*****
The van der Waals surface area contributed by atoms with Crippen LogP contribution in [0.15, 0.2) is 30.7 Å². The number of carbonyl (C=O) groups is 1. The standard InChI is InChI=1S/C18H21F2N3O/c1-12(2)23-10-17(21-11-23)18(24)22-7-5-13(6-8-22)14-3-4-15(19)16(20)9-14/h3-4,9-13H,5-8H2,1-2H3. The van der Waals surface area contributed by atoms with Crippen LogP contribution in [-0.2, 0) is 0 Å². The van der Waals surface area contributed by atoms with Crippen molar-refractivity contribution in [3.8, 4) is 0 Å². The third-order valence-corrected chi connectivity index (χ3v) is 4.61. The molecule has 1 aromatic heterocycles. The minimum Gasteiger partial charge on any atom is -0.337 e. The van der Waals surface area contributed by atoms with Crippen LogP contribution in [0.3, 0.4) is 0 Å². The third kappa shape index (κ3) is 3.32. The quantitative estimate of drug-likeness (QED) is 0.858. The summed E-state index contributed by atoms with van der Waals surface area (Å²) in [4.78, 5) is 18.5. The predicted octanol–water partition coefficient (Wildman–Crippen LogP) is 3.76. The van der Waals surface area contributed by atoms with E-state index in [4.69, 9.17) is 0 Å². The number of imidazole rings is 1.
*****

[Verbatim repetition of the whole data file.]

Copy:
The van der Waals surface area contributed by atoms with Crippen LogP contribution in [0.15, 0.2) is 30.7 Å². The number of carbonyl (C=O) groups is 1. The standard InChI is InChI=1S/C18H21F2N3O/c1-12(2)23-10-17(21-11-23)18(24)22-7-5-13(6-8-22)14-3-4-15(19)16(20)9-14/h3-4,9-13H,5-8H2,1-2H3. The van der Waals surface area contributed by atoms with Crippen LogP contribution in [-0.2, 0) is 0 Å². The van der Waals surface area contributed by atoms with Crippen molar-refractivity contribution in [3.8, 4) is 0 Å². The third-order valence-corrected chi connectivity index (χ3v) is 4.61. The molecule has 1 aromatic heterocycles. The minimum Gasteiger partial charge on any atom is -0.337 e. The van der Waals surface area contributed by atoms with Crippen LogP contribution in [0.3, 0.4) is 0 Å². The third kappa shape index (κ3) is 3.32. The quantitative estimate of drug-likeness (QED) is 0.858. The summed E-state index contributed by atoms with van der Waals surface area (Å²) in [4.78, 5) is 18.5. The predicted octanol–water partition coefficient (Wildman–Crippen LogP) is 3.76. The van der Waals surface area contributed by atoms with E-state index in [4.69, 9.17) is 0 Å². The number of imidazole rings is 1.